Puppeteer Basil Twist offered his world-premiere work,"The Rite of Spring," which transformed traditional puppetry into kinetic fabric sculptures and what he calls “a ballet without dancers." Photo by KPO Photo.
Cellists Yo-Yo Ma and Mike Block performed as part of the Silk Road Ensemble in the world premiere of "Sacred Signs: Concerto for 13 Musicians," a score written by Dmitri Yanov-Yanovsky with video projection by Hillary Leben on September 30 and October 1, 2012. Photo by KPO Photo.
Nederland Dans Theater I performances in April 2013 included the U.S. premiere of "Chamber," which was commissioned by Carolina Performing Arts and created by dancer and choreographer Medhi Walerski and composer Joby Talbot. Photo by KPO Photo.
Members of Bill T. Jones/Arnie Zane Dance Company and SITI Company perform "A Rite," a work co-created by directors Bill T. Jones and Anne Bogart that deconstructs the original Rite of Spring score. Photo by Paul B. Goode.
Brooklyn Rider string quartet performs at UNC’s Memorial Hall. They premiered new works with Gabriel Kahane and Shara Worden (of My Brightest Diamond) November 16. Photo by KPO Photo.
In March 2013, The Rite of Spring at 100 featured the world premiere of RADHE RADHE: Rites of Holi, a work by Vijay Iyer – a jazz pianist – in collaboration with flimmaker Prashant Bhargava. Performed by the International Contemporary Ensemble, the work explores the Holi festival as a rite of spring in Mathura, India. Photo courtesy of Carolina Performing Arts.
Watch the Rite at 100 Symposium.
‘Rite of Spring’ catches and sparks
- Nine world premieres.
- Twelve new works, including 11 of which were commissions.
- Two U.S. premieres from artists who brought their ideas to Carolina’s classrooms along with the stage.
Carolina Performing Arts celebrated the 100th anniversary of the bold French ballet, “The Rite of Spring,” with a season of performances that revisited and re-interpreted the noted avant-garde masterpiece and garnered attention from around the world.
One person’s idea led to a season that shows that Carolina knows what the arts are at their core.
The idea belongs to Severine Neff, Eugene Falk Distinguished Professor of Music. In 2007, Neff and Emil Kang, executive director for the arts, were batting around ideas about arts at UNC, and Neff casually mentioned that 2013 would mark the 100th anniversary of “The Rite of Spring.”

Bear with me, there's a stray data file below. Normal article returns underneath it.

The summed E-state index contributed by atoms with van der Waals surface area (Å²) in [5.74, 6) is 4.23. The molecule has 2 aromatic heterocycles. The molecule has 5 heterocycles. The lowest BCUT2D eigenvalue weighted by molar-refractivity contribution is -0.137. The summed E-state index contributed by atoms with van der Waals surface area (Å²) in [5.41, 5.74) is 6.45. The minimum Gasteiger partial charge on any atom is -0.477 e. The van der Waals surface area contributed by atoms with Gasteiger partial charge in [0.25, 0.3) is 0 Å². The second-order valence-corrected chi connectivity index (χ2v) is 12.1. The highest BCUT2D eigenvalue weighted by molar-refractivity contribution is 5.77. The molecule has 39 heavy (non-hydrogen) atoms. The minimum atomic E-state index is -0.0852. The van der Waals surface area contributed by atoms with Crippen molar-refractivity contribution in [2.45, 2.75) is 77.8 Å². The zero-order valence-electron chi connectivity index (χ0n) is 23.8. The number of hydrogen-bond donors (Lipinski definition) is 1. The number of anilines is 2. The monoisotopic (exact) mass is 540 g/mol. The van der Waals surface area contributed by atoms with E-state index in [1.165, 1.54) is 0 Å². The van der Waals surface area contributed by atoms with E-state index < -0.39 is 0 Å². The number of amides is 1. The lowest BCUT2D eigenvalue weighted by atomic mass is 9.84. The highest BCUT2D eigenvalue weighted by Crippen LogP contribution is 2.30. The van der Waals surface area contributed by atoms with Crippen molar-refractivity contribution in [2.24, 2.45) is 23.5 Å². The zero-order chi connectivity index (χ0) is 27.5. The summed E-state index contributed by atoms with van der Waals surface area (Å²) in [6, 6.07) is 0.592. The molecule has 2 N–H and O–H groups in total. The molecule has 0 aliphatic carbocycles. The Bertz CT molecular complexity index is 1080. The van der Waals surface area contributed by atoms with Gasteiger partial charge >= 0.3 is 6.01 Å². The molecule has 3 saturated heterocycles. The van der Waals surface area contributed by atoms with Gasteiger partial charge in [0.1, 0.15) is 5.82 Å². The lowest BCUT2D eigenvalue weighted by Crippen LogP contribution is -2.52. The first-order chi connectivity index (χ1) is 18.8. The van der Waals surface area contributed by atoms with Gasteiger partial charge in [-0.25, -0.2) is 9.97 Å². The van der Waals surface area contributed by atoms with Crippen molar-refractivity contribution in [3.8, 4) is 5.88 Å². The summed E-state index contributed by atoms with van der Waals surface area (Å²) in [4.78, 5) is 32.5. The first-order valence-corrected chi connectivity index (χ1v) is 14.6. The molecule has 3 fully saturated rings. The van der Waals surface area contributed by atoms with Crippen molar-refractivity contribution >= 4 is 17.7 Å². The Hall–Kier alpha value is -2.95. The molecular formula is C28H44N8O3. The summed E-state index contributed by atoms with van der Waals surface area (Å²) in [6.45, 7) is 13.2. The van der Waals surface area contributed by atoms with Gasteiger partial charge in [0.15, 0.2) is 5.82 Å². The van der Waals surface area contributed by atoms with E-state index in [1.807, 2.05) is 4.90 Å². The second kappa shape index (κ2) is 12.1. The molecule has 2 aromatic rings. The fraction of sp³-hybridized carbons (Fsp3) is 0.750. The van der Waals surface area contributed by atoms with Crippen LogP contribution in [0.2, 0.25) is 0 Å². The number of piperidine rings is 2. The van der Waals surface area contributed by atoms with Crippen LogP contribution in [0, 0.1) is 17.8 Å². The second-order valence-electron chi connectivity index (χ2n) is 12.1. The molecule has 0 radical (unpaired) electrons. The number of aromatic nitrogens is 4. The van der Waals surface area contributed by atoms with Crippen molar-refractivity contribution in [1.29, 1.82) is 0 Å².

Why not build a Carolina Performing Arts season around it?
The ballet – with choreography by Vaslav Nijinsky and orchestra work by Russian composer Igor Stravinsky – is noted as an avant-garde masterpiece, its score among the most influential pieces of music in the 20th century.
“She had a great idea,” Kang said. “That is the thing you need first. No one had started talking about it yet. We said, ‘Let’s do this before New York does it.’”
“‘The Rite’ is a catalyst for creative thought.”
The influence of “The Rite of Spring” was broad, Neff said, inspiring film scores of movies including “Fantasia” and the music of rock icons like Frank Zappa, and leading to more than 130 choreographic interpretations. Social scientists studied how the brain processes its dissonant chords and the poet W.H. Auden wrote about its portrayal of the violent aspects of spring – the “cracking open” of the earth. “‘The Rite’ is a catalyst for creative thought,” she said.
Carolina Performing Arts’ celebration hosted 12 new works, 11 of which were commissions, nine world premieres and two U.S. premieres from artists who brought their ideas to Carolina’s classrooms along with the stage.
Interdisciplinary discussions and collaborations directed by the Institute for the Arts and Humanities were led by professors around campus, bolstered by a generous grant from the Andrew W. Mellon Foundation.
Twenty new courses in art history, communications, comparative literature, English and music considered aspects of “The Rite.” Two academic conferences focused on the piece, one held in Chapel Hill in October (praised by the The New Yorker and The New York Times), and another in Moscow in May.
“How do we get people out of the theater to see art as not something you consume, but something with a much larger sense of purpose that goes beyond one year, one season, one moment?” Kang said. “Our goal all along has been to get people to see the art beyond what they see on stage.”
Innovating through art
The 1913 performance at the Théatre des Champs-Elysées unsettled audiences with its unconventional smock-like costumes, dissonant score and inelegant choreography.
Toes turned in, feet fell heavy, dancers bent awkwardly and long lines were lost as the music continued to strike notes in unexpected ways that assaulted traditional notions of music. Brawls broke out in the hall, and a riot spilled into the street.
“At the end of the Belle Époque, everything was beautiful and rich and representational. Then modernism and abstractionism came in, and it must have been like a slap in the face,” Kang said.
Six years before Carolina’s season-long celebration, “The Rite of Spring at 100,” would take its mark, Kang began asking artists around the world what they thought about creating new pieces using “The Rite of Spring” centennial as a springboard.
“I have always believed that the act of commissioning new work is a very important part of our job at Carolina, that, because of us, new works of art are made. New research happens because of UNC, and our research is in the creation of art.”
This season saw the Mariinsky Orchestra of St. Petersburg, The Silk Road Ensemble with Yo-Yo Ma, the collaborative work of choreographer Bill T. Jones and theater director Anne Bogart, the Joffrey Ballet’s painstakingly researched reconstruction of the “The Rite of Spring” and more.
Throughout this season patrons have asked Kang, “What are we going to see tonight?” and he hasn’t always known. That uncertainty doesn’t always rest well with a theatergoer, but, Kang said, that was the point.
Published May 16, 2013.